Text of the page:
Closing Remarks, Mark Nelson, Chairman
Our Technosphere conference and exploration has drawn to a close.
I’d like to thank everyone that helped make our weekend so enjoyable – this extends from our thought-provoking speakers to the incredible work and fantastic cuisine crew including Margret, Michel, Cesco, Chili, Christine, Nicole and all our friends who worked with them. Laser, Rio, and Gessie who kept the A/V and documentation digitizing. Marie Harding, Sally Silverstone and the hospitality team of Synergia Ranch for making us all feel so welcome, Deborah, Cynthia Jurrs and her team for managing the conference, and the Techno Lounge crew (Ferdi, Kira, Orla and 3T). And to our friends, new and old, who have added their energy and insight to our stimulating weekend.
Our technosphere exploration revealed a wide diversity of perspectives and a goodly dose of healthy controversy.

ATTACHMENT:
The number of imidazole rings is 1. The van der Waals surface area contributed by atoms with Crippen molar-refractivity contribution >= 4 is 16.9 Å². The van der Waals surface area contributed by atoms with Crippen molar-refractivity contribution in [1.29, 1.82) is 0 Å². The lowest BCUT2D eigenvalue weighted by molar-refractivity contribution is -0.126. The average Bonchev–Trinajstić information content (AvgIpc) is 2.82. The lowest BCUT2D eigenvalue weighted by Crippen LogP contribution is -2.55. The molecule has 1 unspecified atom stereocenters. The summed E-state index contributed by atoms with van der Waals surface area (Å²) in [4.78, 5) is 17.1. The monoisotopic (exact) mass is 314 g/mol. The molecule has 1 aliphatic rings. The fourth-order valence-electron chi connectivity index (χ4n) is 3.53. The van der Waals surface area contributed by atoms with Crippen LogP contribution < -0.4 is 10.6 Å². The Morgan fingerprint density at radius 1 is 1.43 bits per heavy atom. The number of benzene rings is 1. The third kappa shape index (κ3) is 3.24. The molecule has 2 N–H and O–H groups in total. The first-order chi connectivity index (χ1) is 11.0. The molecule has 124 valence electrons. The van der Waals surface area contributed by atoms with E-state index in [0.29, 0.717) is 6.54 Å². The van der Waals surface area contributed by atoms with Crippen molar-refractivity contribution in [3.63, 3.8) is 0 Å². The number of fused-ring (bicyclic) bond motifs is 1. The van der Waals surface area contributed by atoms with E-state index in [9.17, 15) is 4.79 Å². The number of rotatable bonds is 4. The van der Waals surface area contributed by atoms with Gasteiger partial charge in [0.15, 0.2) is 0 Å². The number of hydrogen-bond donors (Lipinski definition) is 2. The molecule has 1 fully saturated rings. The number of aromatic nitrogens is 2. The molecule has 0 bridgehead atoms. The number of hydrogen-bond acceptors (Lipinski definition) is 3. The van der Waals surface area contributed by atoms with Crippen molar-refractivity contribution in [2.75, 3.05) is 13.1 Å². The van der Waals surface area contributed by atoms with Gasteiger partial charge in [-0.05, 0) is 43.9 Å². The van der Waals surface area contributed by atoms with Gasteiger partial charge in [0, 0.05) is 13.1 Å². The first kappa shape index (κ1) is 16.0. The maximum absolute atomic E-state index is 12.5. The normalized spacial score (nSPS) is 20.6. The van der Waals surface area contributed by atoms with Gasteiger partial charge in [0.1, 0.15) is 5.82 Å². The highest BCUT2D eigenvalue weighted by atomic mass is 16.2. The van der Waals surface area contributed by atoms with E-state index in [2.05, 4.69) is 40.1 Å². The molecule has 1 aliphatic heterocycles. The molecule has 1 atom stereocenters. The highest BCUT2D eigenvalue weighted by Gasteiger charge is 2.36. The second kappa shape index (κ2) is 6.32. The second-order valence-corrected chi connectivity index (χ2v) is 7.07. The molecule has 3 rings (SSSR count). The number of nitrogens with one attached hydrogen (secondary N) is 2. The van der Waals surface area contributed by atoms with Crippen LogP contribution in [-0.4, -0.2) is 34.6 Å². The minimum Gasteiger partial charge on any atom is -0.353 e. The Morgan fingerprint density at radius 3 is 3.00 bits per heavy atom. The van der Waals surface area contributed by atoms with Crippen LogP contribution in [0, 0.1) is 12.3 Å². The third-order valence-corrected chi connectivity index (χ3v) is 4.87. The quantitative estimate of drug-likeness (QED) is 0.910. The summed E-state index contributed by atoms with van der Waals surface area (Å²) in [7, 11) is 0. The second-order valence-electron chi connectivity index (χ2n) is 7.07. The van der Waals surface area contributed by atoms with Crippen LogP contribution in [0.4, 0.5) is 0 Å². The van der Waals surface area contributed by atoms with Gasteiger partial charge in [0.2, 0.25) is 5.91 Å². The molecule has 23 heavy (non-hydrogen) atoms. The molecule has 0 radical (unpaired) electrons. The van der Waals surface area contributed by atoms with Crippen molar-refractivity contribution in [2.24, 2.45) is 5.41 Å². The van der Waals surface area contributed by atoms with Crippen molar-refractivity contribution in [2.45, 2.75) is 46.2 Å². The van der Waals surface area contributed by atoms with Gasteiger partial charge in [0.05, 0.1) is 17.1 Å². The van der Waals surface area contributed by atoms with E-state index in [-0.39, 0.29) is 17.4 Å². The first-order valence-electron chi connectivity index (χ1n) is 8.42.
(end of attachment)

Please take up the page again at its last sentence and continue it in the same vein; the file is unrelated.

Tom Hughes opened our exploration with a thoughtful consideration of the driving forces for control, reliability and order behind the push to the technosphere, humanity’s creation of a “second nature”. Tom posed a central dilemma of the evolving technosphere – that technical systems have become so complex and intricate, they defy simple control algorithms. He left us with the challenge: what should be the role of mind in a world of machines; what responsibility and intelligence is required – and what forces must be brought to bear to usher in a truly ecotechnological era to counteract technological determinism and the dysfunction caused by unintended consequences of our technologies.
Marty Hoffert reviewed the predicament humanity is facing in developing energy alternatives to our current heavy reliance on non-renewable fossil fuels. The urgency is increased by the environmental dangers associated with the accelerating greenhouse effect. He underlined the magnitude of the challenge, and reviewed some of the most promising alternative ways to deliver the energy supply which powers industrialization and our current form of civilization. A techno-optimist, Marty believes this can be achieved by technologists and engineers, “disciplined dreamers” and made the case that our current situation requires an effort similar to that of the Manhattan project to produce an energy revolution for the Greenhouse century.